Latency: A Feminist Space of Resistance?

May 16, 2012

Verwoert’s text “Exhaustion and Exuberance: Ways to Defy the Pressure to Perform” considers our capitalist economy of corporate productivity and posits a fine selection of questions which prompt self-examination and inspire often jarring personal critiques of our intimate belief systems. In todays Information Age, we are frequently driven beyond our physical/emotional/psychological means to points of exhaustion and possible break-down, in efforts to match others and our own expectations. But are we performing these acts of our own free will? Are we really in charge? Are we (even/still) happy? In searching for these answers, we meet two challenges: a) to understand the conditions of our agency in order to redefine them according to our own terms, and b) to imagine other logics of agency enabling us to defy social pressures to perform. The term “we” refers to an ‘ever-expanding’ group of ‘creative types,’ who perform as “instigators or facilitators of social exchange” (Verwoert, 2010. p14). It can be assumed that this ‘artistic practice’ within which we engage is a good place to be, that we are well-equiped for devising workable alternatives and forms of resistance. Yet with the ‘high performance culture’ always at our heels, “are the forms of agency that we commonly associate with resistance not modes of high performance themselves?” [Verwoert, 2010. p19] Are there more subtle ways of performing dissent? “What silent but effective forms of non-alignment, non-compliance, uncooperativeness, reluctance, reticence, weariness or unwillingness do we find in everyday life?” [Verwoert, 2010. p21]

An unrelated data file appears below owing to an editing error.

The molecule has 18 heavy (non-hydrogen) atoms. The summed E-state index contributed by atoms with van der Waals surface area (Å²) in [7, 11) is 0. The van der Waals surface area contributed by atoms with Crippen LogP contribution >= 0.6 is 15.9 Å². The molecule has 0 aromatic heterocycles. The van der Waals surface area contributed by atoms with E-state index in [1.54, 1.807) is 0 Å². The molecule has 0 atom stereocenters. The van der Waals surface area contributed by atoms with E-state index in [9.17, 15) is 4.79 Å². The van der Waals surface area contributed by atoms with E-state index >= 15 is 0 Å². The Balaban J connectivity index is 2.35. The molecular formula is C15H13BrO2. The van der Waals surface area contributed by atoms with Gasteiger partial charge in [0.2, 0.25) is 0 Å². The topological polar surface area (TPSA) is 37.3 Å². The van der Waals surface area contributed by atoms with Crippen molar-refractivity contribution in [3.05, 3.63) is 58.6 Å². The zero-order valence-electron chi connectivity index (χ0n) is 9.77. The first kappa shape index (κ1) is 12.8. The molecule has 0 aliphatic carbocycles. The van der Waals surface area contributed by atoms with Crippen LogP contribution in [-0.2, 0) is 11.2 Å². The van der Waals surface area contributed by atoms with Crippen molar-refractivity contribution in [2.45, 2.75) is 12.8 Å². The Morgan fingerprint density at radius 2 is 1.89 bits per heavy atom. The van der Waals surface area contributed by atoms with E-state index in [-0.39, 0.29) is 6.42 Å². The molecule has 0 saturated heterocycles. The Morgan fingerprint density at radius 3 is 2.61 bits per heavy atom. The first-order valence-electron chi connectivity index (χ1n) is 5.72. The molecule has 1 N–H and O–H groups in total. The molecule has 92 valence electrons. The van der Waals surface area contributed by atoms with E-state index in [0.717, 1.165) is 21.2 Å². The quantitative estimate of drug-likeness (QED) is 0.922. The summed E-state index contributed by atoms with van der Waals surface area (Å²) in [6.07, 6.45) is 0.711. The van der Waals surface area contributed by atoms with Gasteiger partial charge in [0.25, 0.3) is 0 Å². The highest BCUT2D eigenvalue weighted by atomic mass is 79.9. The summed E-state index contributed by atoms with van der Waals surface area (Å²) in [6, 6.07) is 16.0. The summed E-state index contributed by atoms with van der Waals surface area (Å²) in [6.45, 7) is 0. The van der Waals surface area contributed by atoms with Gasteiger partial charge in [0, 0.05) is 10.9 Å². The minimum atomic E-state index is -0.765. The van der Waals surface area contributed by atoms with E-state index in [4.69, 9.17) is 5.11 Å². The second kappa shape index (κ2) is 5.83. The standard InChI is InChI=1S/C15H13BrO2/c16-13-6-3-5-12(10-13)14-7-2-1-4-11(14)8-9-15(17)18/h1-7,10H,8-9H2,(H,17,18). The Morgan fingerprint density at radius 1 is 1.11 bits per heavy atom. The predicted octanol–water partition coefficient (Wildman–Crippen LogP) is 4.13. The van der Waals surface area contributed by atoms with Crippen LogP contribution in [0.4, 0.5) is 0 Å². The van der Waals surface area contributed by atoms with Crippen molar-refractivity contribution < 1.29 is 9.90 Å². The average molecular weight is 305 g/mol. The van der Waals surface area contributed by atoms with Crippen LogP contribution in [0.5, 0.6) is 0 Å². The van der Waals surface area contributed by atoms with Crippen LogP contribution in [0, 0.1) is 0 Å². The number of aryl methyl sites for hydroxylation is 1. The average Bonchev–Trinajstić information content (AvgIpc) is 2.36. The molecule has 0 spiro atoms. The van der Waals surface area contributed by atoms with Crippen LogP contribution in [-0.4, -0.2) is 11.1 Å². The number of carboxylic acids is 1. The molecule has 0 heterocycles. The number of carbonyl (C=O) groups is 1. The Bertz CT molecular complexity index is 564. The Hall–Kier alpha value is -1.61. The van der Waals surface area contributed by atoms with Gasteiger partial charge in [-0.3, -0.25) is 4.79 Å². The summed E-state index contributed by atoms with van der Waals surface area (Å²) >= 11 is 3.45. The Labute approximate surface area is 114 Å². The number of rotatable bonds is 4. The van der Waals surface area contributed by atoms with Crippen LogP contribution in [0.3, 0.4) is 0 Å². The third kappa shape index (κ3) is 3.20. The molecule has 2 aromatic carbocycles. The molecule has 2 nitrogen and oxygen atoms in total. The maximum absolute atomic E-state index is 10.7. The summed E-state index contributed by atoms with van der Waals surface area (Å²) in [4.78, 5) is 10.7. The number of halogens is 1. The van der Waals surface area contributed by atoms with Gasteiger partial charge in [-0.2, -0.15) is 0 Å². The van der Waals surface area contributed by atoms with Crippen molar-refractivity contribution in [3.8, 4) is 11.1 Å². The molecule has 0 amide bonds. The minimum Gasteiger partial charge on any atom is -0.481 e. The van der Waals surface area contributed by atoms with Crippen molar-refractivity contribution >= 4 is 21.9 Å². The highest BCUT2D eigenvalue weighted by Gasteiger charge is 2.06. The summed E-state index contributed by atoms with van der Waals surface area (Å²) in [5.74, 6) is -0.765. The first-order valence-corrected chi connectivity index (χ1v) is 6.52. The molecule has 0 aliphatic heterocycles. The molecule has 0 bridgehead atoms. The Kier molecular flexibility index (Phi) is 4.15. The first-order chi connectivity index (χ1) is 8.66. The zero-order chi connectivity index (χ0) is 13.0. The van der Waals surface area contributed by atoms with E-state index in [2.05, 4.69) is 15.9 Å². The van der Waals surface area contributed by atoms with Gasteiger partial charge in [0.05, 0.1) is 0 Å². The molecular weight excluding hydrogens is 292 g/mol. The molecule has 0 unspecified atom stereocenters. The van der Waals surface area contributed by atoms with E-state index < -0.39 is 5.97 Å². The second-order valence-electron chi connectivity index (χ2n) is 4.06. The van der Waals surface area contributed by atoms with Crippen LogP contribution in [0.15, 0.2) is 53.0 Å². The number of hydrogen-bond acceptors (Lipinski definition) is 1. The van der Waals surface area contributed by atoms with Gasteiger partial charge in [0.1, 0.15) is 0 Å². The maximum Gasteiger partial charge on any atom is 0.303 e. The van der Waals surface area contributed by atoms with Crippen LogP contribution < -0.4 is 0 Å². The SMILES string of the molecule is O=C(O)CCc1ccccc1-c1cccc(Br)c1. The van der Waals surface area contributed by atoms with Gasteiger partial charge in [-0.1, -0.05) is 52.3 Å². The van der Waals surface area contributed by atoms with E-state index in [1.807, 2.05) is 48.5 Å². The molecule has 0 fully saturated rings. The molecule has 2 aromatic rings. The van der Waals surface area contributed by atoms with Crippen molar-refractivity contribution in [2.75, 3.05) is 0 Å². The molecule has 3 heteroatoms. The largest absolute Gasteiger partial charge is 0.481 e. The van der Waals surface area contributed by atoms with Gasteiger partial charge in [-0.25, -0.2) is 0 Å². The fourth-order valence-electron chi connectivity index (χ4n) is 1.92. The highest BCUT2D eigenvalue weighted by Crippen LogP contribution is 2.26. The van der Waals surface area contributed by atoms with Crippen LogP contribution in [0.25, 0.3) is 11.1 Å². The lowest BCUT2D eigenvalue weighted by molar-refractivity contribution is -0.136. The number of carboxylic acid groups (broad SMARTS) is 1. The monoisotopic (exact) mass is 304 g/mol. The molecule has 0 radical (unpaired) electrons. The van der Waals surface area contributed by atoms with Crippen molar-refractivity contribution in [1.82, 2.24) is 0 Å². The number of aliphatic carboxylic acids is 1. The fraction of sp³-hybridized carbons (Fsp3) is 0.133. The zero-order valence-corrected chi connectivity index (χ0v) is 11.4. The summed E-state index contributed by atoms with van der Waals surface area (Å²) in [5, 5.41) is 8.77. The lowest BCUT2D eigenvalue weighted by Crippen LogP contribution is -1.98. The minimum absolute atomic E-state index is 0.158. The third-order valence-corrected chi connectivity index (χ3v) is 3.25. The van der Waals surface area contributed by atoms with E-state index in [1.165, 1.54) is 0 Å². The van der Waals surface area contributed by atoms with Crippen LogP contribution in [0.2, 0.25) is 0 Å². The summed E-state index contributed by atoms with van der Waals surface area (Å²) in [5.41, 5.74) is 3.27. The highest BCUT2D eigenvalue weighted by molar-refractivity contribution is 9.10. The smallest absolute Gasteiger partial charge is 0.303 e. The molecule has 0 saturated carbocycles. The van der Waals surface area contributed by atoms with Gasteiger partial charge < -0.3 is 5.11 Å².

This discourse evokes themes of current feminist architectural theory, also offering socio-cultural critiques and non-normative strategies. In Altering Practices: feminist politics and poetic of space, we find problematizations of current professional practice, active imaginings of alternative and utopian futures as ways to form resistance and alter these practices, and effective presentations of the incredible agency we can generate in what Jane Rendell calls “feminist spatial practices” which can be related back to Verwoert’s suggested “alternative modes of production.” [Verwoert, 2010. p35] The feminist patriarchal critique replies to some of Verwoert’s questions such as: “Who sets the urgent pace according to which all others are measuring their progress?” [Verwoert, 2010. p35]

By re-claiming and appropriating the magical words ‘I can’t,’ by unlocking and embracing it as a form of agency (without depriving ourselves of our potential to act), we can both respond to Verwoert’s invitation to interrogate our notions of ‘free-will,’ and present a critical feminist strategy. One might also claim the ‘Logic of Latency’ as a feminist space. The Beauty of Latency reacts against the ‘logic of high performance,’ it creates in-between places and periods of time, “performance is all about timing.” [Verwoert, 2010. p34] Latency is defined as: present, actualizing, refering to powers or possibilities existing but hidden or not yet actualized; the potential to manifest. In physiology, the ‘latent period’ is the interval between stimulus and reaction. This can be linked to what Rosi Braidotti has theorized as “Becomings.”

The movement within this latent space and time is exemplified with Silke Otto-Knapp’s paintings, which illustrate “a utopian state of exuberance” [Verwoert, 2010. p45] through careful studies of modern ballet. The artist reflects on how dance relates the individual to the collective through formalized body language without being organized towards an ulterior end. The translations of patterns of social life into dance and then abstracted through painting communicates ‘the idea of bodies communicating’ in both terms of ‘I Can’ and ‘I Can’t.’ In this “state of suspension between exhaustion and activity, between the ‘I Can’t’ and the ‘I Can’, the state of convalescence is the epitome of an empty moment of full awareness.” [Verwoert, 2010. p70] It is here that our protagonist/avatar/heroine takes the stage for her final dance.


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